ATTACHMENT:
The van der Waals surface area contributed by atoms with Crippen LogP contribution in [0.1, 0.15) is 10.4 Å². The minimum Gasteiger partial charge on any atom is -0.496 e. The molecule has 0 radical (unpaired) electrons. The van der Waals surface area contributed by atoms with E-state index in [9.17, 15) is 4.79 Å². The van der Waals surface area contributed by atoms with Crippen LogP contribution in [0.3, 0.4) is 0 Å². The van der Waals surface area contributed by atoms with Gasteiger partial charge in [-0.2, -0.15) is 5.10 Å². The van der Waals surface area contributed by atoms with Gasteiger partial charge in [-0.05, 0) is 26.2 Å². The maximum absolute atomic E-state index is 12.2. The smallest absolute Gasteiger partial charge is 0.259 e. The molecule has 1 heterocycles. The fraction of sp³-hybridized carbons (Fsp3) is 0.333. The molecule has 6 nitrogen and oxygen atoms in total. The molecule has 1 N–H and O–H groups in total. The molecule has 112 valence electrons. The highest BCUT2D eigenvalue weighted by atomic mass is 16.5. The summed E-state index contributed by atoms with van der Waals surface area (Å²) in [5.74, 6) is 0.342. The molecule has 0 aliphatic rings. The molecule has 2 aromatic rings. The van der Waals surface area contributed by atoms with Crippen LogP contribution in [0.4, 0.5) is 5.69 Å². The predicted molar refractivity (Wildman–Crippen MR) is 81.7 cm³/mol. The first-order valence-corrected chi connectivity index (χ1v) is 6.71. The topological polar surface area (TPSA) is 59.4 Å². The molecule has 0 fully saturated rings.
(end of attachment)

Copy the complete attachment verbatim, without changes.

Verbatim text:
The van der Waals surface area contributed by atoms with Crippen LogP contribution in [0.1, 0.15) is 10.4 Å². The minimum Gasteiger partial charge on any atom is -0.496 e. The molecule has 0 radical (unpaired) electrons. The van der Waals surface area contributed by atoms with E-state index in [9.17, 15) is 4.79 Å². The van der Waals surface area contributed by atoms with Crippen LogP contribution in [0.3, 0.4) is 0 Å². The van der Waals surface area contributed by atoms with Gasteiger partial charge in [-0.2, -0.15) is 5.10 Å². The van der Waals surface area contributed by atoms with Gasteiger partial charge in [-0.05, 0) is 26.2 Å². The maximum absolute atomic E-state index is 12.2. The smallest absolute Gasteiger partial charge is 0.259 e. The molecule has 1 heterocycles. The fraction of sp³-hybridized carbons (Fsp3) is 0.333. The molecule has 6 nitrogen and oxygen atoms in total. The molecule has 1 N–H and O–H groups in total. The molecule has 112 valence electrons. The highest BCUT2D eigenvalue weighted by atomic mass is 16.5. The summed E-state index contributed by atoms with van der Waals surface area (Å²) in [5.74, 6) is 0.342. The molecule has 0 aliphatic rings. The molecule has 2 aromatic rings. The van der Waals surface area contributed by atoms with Crippen LogP contribution in [0.4, 0.5) is 5.69 Å². The predicted molar refractivity (Wildman–Crippen MR) is 81.7 cm³/mol. The first-order valence-corrected chi connectivity index (χ1v) is 6.71. The topological polar surface area (TPSA) is 59.4 Å². The molecule has 0 fully saturated rings.